Car wash, talkin’ about the car wash yeah
Having recently recovered from my amateur stunt man escapades I thought I’d pen a short note on the recent court sanctioned debt restructuring by IMO Carwash.
Why do investors outside of IMO care ? Well, it’s the first time that the English courts have been asked to rule on the issue of valuation in the case of a company restructuring, and it has implications for senior & junior lenders in both the high yield and leverage loan markets, particularly in light of the rising default rate.
The case recently ended up in court after the LBO ran into trouble and the proposed restructuring left no value for the mezzanine lenders. Mezzanine finance is usually the most junior debt a company will issue, senior only to the equity. The original plan was for the senior lenders to have their debt swapped for virtually all the equity in a new company, cutting the junior lenders out. The senior lenders argued in court that the mezzanine lenders had no economic interest given that the value of the assets was less than the value of the senior debt. The mezzanine lenders countered that this was an unfairly good deal for the senior lenders, arguing that the deal was being struck at trough valuations. Ultimately the judge ruled in favour of the senior lenders, dismissing the arguments of economic interest made by the mezzanine lenders.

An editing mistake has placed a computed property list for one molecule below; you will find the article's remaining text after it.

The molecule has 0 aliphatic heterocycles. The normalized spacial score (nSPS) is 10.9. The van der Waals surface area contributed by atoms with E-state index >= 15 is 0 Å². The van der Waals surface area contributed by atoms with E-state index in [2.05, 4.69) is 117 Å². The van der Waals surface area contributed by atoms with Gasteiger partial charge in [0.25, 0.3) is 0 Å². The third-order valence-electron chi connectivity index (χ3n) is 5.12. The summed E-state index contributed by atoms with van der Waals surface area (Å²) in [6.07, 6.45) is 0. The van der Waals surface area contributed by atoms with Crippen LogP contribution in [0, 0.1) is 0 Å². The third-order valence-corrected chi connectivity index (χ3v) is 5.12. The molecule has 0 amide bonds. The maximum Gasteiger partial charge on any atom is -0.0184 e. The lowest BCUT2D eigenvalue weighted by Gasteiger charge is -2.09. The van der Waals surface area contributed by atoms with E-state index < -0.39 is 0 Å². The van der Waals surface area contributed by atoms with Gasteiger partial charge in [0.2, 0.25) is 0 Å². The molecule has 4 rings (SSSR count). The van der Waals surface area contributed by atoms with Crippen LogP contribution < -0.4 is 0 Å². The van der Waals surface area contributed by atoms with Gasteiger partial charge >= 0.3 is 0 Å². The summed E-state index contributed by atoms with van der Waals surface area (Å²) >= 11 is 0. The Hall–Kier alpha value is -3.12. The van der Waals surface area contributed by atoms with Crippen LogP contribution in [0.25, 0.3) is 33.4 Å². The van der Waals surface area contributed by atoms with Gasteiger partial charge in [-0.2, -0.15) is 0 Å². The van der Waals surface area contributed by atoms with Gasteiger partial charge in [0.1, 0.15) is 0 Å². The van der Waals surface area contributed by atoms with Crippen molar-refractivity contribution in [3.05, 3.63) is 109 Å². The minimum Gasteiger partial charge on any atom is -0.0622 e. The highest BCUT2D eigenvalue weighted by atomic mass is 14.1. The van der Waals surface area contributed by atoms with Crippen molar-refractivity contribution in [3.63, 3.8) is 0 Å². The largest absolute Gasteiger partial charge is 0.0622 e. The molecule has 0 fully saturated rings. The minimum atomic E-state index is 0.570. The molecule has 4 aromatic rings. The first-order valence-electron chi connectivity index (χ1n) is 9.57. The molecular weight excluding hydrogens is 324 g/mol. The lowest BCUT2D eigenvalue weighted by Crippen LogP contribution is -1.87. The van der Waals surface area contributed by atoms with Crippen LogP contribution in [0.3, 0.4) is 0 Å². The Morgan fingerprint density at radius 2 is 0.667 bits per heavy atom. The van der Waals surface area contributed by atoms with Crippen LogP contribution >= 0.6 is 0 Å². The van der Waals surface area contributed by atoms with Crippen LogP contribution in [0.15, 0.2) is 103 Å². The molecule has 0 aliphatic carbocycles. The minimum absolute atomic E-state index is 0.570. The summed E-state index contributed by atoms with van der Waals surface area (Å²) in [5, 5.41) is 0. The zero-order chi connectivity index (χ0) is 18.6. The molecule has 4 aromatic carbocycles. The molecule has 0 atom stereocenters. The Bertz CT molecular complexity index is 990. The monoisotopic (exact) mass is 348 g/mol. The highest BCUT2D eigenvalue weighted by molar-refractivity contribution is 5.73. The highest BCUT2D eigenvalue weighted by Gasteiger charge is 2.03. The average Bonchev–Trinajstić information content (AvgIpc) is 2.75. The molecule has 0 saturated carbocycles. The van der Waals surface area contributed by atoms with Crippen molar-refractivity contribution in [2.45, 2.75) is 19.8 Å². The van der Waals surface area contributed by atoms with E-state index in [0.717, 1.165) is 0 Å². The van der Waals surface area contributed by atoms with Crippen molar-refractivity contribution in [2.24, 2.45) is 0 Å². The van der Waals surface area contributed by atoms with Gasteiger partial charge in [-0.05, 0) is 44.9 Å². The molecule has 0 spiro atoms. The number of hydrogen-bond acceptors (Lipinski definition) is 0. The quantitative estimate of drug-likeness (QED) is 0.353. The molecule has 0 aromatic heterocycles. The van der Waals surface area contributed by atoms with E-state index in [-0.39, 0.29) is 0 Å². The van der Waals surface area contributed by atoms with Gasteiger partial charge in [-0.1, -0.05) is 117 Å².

As a result of this ruling, senior lenders are likely to gain more confidence in their ability to exclude junior creditors in future restructurings and perhaps increase their willingness to enforce their rights in certain circumstances. As investors in senior and subordinated debt, we have long recognised the increased security afforded to senior lenders.
The coming years will see further restructurings as a number of the aggressive leveraged finance transactions of previous years find themselves in difficulty. We’d expect the implications of this recent ruling to be felt by many more mezzanine lenders.
The value of investments will fluctuate, which will cause prices to fall as well as rise and you may not get back the original amount you invested. Past performance is not a guide to future performance.
16 years of comment
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